Acts 20:7 Says What?
Acts 20:7 Says What?
By Christine Egbert
Many believe (have been taught) that the book of Acts proves that God’s Sabbath was changed to Sunday. Like those Berean Jews in Acts 17:11, let’s examine Scripture to see if this is true. For those lacking knowledge of the first five books of Scripture have–over the centuries–led many believers to form wrong assumptions, which are now codified into church doctrine. One of these assumptions is the claim that shortly following Yeshua’s ascension, His disciples replaced Lord YHVH’s 7th Day Sabbath with Sunday, the first day of the week. They base it on an inaccurate (biased) translation of Acts 20:7, which in the KJV reads: “And upon the first day of the week, when the disciples came together to break bread, Paul preached unto them…”
Based on this faulty translation many have assumed that the disciples gathered for worship on Sunday, thereby making Sunday the new biblical Sabbath. But this is not so! But before I lay out the nuts and bolts to prove this, I must make a vital point. God, who never changes, commanded us hundreds of times throughout Scripture to forever keep and guard His 7th Day Sabbath. Scripture informs us that God never does anything without first revealing it to His Prophets. God, therefore, would have violated His own word had He enacted such a radical change via a spurious (mistranslated) passage in the book of Acts. Secondly, even if Yeshua’s followers had substituted Sunday for the Sabbath, (and this article will show that they didn’t) they lacked authority to make such a change. Now let’s begin…
In this article I hope to prove that the correct translation of Acts 20:7 is on “ONE of the Sabbaths” the disciples assembled to break bread. Why would the author of Acts write “on one of the Sabbaths”? He wrote “on one of the Sabbaths” because Paul was “counting the omer to Shavuot” (Pentecost), as Lord YHVH instructed in Leviticus 23:15-16. Another pesky fact that shoots holes into this theory that the Sabbath was changed to Sunday in the book of Acts is the word the KJV translators rendered as “day” (On the first day of the week). It’s NOT in the Greek manuscripts. “Day” was added by translators. That’s why you find it italicized in most translations. The LITV (Literal Version) renders the Greek words “mia ton sab’-bat-on” as: “On the first of the Sabbaths…” While this translation is better, it still misses the mark. For they translated the Greek word “mia” as first, when “mia” (Strong’s G3391) in this case (as I will prove) should have been translated as “one”, as it is translated in Luke 22:59 as “one hour”, in 1st Corinthians 6:16 as “one flesh”, and in 2nd Corinthians 11:24 as “forty stripes plus one.”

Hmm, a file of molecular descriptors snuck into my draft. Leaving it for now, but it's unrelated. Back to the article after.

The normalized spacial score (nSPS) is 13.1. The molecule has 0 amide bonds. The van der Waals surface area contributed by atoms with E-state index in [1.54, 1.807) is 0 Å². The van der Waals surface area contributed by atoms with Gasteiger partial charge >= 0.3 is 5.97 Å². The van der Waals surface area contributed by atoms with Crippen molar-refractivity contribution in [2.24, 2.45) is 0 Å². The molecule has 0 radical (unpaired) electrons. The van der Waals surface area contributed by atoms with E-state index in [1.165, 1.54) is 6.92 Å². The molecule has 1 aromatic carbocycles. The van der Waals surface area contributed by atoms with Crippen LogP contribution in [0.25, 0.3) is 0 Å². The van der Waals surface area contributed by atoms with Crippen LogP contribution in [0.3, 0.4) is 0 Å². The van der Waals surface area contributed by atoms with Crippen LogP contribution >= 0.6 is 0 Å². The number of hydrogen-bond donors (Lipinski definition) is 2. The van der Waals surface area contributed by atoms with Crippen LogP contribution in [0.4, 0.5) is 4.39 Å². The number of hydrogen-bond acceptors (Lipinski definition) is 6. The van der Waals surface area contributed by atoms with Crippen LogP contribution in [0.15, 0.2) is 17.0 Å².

To understand what the writer of Acts meant by “on ONE of the Sabbaths”, we must read the previous verse: “But we sailed along after the days of Unleavened Bread from Philippi, and came to them at Troas in five days, where we stayed seven days. And on “one of the sabbaths” the disciples having assembled to break bread, being about to depart on the morrow (which at sunset would be Sunday), Paul reasoned to them, and he continued his speech until midnight.” Verses 8-15 recounts that a young man fell asleep and fell out a window without dying, then in verses 15-16, we read the key to rightly understanding the phrase “on one of the Sabbaths.”